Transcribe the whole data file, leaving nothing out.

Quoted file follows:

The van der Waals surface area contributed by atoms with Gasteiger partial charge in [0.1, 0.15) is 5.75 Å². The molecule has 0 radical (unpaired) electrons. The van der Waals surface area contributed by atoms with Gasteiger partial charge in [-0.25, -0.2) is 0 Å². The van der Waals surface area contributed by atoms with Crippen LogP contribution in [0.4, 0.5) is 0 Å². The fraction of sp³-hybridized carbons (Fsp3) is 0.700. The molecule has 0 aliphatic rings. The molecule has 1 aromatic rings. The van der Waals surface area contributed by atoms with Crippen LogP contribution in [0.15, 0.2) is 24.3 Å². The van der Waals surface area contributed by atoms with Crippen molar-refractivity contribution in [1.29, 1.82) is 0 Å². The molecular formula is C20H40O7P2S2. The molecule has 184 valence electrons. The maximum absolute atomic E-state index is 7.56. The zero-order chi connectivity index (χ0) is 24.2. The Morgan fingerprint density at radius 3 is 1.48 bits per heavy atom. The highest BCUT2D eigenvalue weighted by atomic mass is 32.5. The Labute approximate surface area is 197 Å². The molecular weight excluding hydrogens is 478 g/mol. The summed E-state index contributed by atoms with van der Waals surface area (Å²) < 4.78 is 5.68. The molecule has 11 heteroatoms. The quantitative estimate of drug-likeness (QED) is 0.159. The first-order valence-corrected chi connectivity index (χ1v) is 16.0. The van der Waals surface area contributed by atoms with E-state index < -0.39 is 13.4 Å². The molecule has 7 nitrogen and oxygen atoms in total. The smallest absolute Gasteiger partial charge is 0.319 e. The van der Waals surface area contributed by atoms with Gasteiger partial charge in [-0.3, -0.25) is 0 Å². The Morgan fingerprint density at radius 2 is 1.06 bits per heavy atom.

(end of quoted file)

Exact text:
The van der Waals surface area contributed by atoms with Gasteiger partial charge in [0.1, 0.15) is 5.75 Å². The molecule has 0 radical (unpaired) electrons. The van der Waals surface area contributed by atoms with Gasteiger partial charge in [-0.25, -0.2) is 0 Å². The van der Waals surface area contributed by atoms with Crippen LogP contribution in [0.4, 0.5) is 0 Å². The fraction of sp³-hybridized carbons (Fsp3) is 0.700. The molecule has 0 aliphatic rings. The molecule has 1 aromatic rings. The van der Waals surface area contributed by atoms with Crippen LogP contribution in [0.15, 0.2) is 24.3 Å². The van der Waals surface area contributed by atoms with Crippen molar-refractivity contribution in [1.29, 1.82) is 0 Å². The molecular formula is C20H40O7P2S2. The molecule has 184 valence electrons. The maximum absolute atomic E-state index is 7.56. The zero-order chi connectivity index (χ0) is 24.2. The Morgan fingerprint density at radius 3 is 1.48 bits per heavy atom. The highest BCUT2D eigenvalue weighted by atomic mass is 32.5. The Labute approximate surface area is 197 Å². The molecular weight excluding hydrogens is 478 g/mol. The summed E-state index contributed by atoms with van der Waals surface area (Å²) < 4.78 is 5.68. The molecule has 11 heteroatoms. The quantitative estimate of drug-likeness (QED) is 0.159. The first-order valence-corrected chi connectivity index (χ1v) is 16.0. The van der Waals surface area contributed by atoms with E-state index < -0.39 is 13.4 Å². The molecule has 7 nitrogen and oxygen atoms in total. The smallest absolute Gasteiger partial charge is 0.319 e. The van der Waals surface area contributed by atoms with Gasteiger partial charge in [-0.3, -0.25) is 0 Å². The Morgan fingerprint density at radius 2 is 1.06 bits per heavy atom.